Shapiro's generation next shares ideas across 2 sports

The Baltimore Sun

The first family of sports management convened an impromptu meeting on the field at Oriole Park the other day.

Mark Shapiro, the general manager of the Cleveland Indians, and his brother-in-law, Eric Mangini, the coach of the New York Jets, carried on an animated conversation near the visitors' dugout, while Ron Shapiro, who wears too many hats to fit them all into a tidy paragraph, beamed like a proud father nearby.

That's because he is a very proud father and a very proud father-in-law.

"The ultimate satisfaction standing here right now is watching them exchange ideas," Ron said. "They'll both be better for it."

They don't appear, at first glance, to have a lot in common. Mark is a little bit GQ. Eric is a little more regular Joe. Mark is a lifelong baseball guy. Eric is a football animal.

Ron, of course, is the Baltimore attorney who represented Cal Ripken and Eddie Murray and just about every other Oriole of note during the team's better days. He's also an expert corporate negotiator and author and presides over a large family that includes several other accomplished children who just happened to pick professions outside the media spotlight.

They all grew up around baseball, but Mark worked his way up through the Indians front office to become one of the most respected young executives in the game. He replaced John Hart as GM in 2001 and was named Executive of the Year by The Sporting News in 2005.

Eric, who met Ron's daughter Julie when he was a young assistant coach with the relocating Cleveland Browns, was the defensive coordinator for the New England Patriots before becoming the youngest head coach in the NFL a year ago. In his first season, the Jets reached the playoffs and he was named 2006 AFC Coach of the Year.

No wonder Ron is beaming. He even gets a little misty-eyed when Mangini saunters away - unprompted - to spend a few minutes with the family of a young patient from Johns Hopkins who is on the field to meet some of the Indians.

"They are both good men, and that's good enough," he said. "Being a top executive in sports is not important. They succeed because they build character into the equation."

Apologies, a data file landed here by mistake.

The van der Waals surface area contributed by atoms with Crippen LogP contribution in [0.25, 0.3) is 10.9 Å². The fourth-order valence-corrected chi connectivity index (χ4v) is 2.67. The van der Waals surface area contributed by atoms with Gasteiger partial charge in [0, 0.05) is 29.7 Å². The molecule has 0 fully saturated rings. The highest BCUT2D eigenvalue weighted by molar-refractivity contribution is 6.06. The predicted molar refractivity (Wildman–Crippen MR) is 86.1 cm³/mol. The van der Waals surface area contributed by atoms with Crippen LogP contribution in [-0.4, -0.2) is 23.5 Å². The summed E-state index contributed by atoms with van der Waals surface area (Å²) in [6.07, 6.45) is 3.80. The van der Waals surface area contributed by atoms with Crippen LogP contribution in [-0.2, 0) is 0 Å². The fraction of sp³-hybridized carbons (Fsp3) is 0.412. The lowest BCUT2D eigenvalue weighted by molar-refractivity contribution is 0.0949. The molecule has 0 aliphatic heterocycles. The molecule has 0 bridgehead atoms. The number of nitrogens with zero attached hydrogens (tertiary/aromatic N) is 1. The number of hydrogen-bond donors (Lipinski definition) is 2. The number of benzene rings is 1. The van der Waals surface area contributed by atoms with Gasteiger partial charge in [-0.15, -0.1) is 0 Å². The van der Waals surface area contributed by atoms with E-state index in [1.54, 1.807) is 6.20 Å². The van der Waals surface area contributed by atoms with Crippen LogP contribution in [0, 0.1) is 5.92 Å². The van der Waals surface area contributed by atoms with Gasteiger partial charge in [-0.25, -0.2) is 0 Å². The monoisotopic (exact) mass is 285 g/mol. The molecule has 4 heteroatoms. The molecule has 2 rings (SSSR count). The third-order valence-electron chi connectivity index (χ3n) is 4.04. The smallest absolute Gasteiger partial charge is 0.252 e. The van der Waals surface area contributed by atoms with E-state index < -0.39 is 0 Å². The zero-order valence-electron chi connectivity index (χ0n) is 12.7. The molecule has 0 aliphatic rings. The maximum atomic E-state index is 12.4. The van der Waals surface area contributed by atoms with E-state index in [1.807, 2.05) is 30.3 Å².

It's no surprise that the conversation has come around to Ron Shapiro's philosophy of success, which starts with character and emphasizes long-term relationships over short-term results.

His ability to network on both sides of baseball's labor-management dynamic made him an important liaison at several junctures in the game's difficult collective bargaining history. His philosophy of relationship-based negotiation is laid out in his well-regarded 2001 book, The Power of Nice.

So, it should also come as no surprise that Mangini considers him an important factor in his growth as a football coach.

"He's a great resource," Mangini said. "I don't know if I can cite one example, because I learn from Ron all the time. I learn from Mark, too. There are so many different areas of experience to draw from. ... I love his organizational approach and the tremendous insight he gives me."

Mark agrees that the family connection creates a unique environment where the baseball GM and the football coach can feel comfortable sharing information and personal management concepts that they would be reluctant to talk about with other executives in their own sports.

"The greatest thing about the cross-sport relationship is that there is no competitive aspect," Mark Shapiro said. "There's no competitive advantage to be taken. There are limitations on what transfers from sport to sport, but we are able to share what works and doesn't work."

Ron clearly enjoys his role as accomplished family patriarch, but he insists that the transfer of wisdom travels in all directions. He is finishing a new book, Dare to Prepare, which includes interviews with Eric and Mark as well as many other successful celebrities about the importance of good preparation.

"I interviewed Eric, and when I finished the interview, I said to my co-writer, 'Wow, that's everything we preach and believe in,' " Shapiro said. "He reinforces for me everything I believe in. That's the big thing. He's brilliant. They are both brighter than I am."

Listen to Peter Schmuck on WBAL (1090 AM) at noon on Saturdays and Sundays.

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